However, the arrival of My health Record (MHR)is a total disaster as our Clinics will be a lot harder to run. After a lot of soul searching we plan to close our Clinics on 15 November - a very backward step for youth health. About 15% of our young patients have a MHR, presumably enrolled by their parents and almost all without their knowledge. These students are really distressed by having a MHR and now worry about their confidentiality. If we do not tick a box on our path referrals to avoid results going onto their MHR, parents and others can see the results of STD and HIV screens. If a pharmacist slips up and fails to block a dispensing activity, scripts for contraceptives and medications for STDs are also visible. All Medicare items numbers including the names and locations of doctors, all path results and all scripts appear on these records up to the age of 14yrs. Medicare limits these flows between 14 and 18yrs unless we slip up as mentioned. However, Health Summaries, with explosive diagnoses can be uploaded by hurried/unthinking providers for all age groups. After 18yrs, all new data uploads is clearly visible to home viewers. The ADHA proudly states that young people can take over their records and limit access but this is easier said than done and our students (and quite tech savvy ones, too) have found this quite difficult. Also, parents can put pressure on their teens to open up a private record and if they do not comply, suspicions and arguments arise. As doctors we have all had cases where a young person would have been seriously injured, made homeless or possibly suicided had details of their medical record been seen by others. Doctors will now become targets even though we are treating mature minors and only working in their best interest and safety. I am saddened by the lack of consultation by the ADHA with us youth health workers. The support of MHR from the AMA and the Royal Australian College of GPs is not based on a sound knowledge of how young people interact with our health system. As a GP, I can see the benefit of a well maintained, up to date and accurate MHY for older people and other patients with complex health conditions, multiple medications, serious allergies, drug addictions and complex psychiatric illnesses. However the risks to young people far outweigh the advantages of the current 'Opt Out' System. There has to be a better way and I hope the forthcoming Senate Enquiry will recommend a modified 'Opt In' system and spare our young people from what is now a cruel cyber threat to their wellbeing. If anyone reading this can influence Government policy at this critical time, your action will be much appreciated by young Australians.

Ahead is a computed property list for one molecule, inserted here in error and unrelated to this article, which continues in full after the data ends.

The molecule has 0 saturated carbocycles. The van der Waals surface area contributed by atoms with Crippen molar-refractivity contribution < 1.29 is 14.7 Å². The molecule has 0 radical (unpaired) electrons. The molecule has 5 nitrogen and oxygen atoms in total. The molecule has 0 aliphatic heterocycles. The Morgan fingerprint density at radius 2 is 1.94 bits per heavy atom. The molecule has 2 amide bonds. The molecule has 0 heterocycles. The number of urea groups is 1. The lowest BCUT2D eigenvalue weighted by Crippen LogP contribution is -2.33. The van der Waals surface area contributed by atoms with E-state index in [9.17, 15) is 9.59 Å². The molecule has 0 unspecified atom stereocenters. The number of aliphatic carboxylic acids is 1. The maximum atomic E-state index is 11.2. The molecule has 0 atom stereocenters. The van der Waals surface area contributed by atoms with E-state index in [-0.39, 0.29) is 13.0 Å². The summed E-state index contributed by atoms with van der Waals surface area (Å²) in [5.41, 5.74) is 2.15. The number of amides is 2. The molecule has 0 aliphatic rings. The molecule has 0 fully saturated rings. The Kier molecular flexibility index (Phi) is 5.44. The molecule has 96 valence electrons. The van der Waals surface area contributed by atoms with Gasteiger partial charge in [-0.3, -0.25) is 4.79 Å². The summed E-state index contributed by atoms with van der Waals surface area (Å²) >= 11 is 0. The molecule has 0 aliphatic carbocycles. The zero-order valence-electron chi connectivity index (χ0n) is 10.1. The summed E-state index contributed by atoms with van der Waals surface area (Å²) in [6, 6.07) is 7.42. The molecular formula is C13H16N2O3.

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Using data to shape the future of health services

Amanda Lyons 7/09/2018 2:36:10 PM
newsGP spoke with two organisations running primary care data projects that show the potential value of secondary patient data for planning – and predicting – health services at a population level.
General practice data can be extremely useful in predicting future health services and informing current ones.
The ongoing debate over My Health Record highlights the sensitive nature of handling information from medical records, particularly in terms of the secondary use of patient data.

An example of such secondary use is when data collected for one purpose, ie to register a personal account, is then used again for another purpose, such as targeted advertising. This is how a company like Facebook monetises its social media platform.
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NDIS flaw let providers log in and steal thousands

  • 12:00AM September 7, 2018
A security flaw in the service portal for the $22 billion National Disability Insurance Scheme was closed last night after it was ­revealed fraudulent operators could search random numbers, bring up private information of disabled people and steal thousands of dollars without question.
The agency in charge of the rollout is investigating a “small number” of providers who exploited the security gap and it will set about recovering stolen or misappropriated tens of thousands of dollars.
The design fault in the NDIS interface allowed any participant or registered provider to guess a nine-digit plan number in the search function and bring up random support packages from participants. Companies have then used this function to essentially raise their own invoices in these windows and be paid immediately.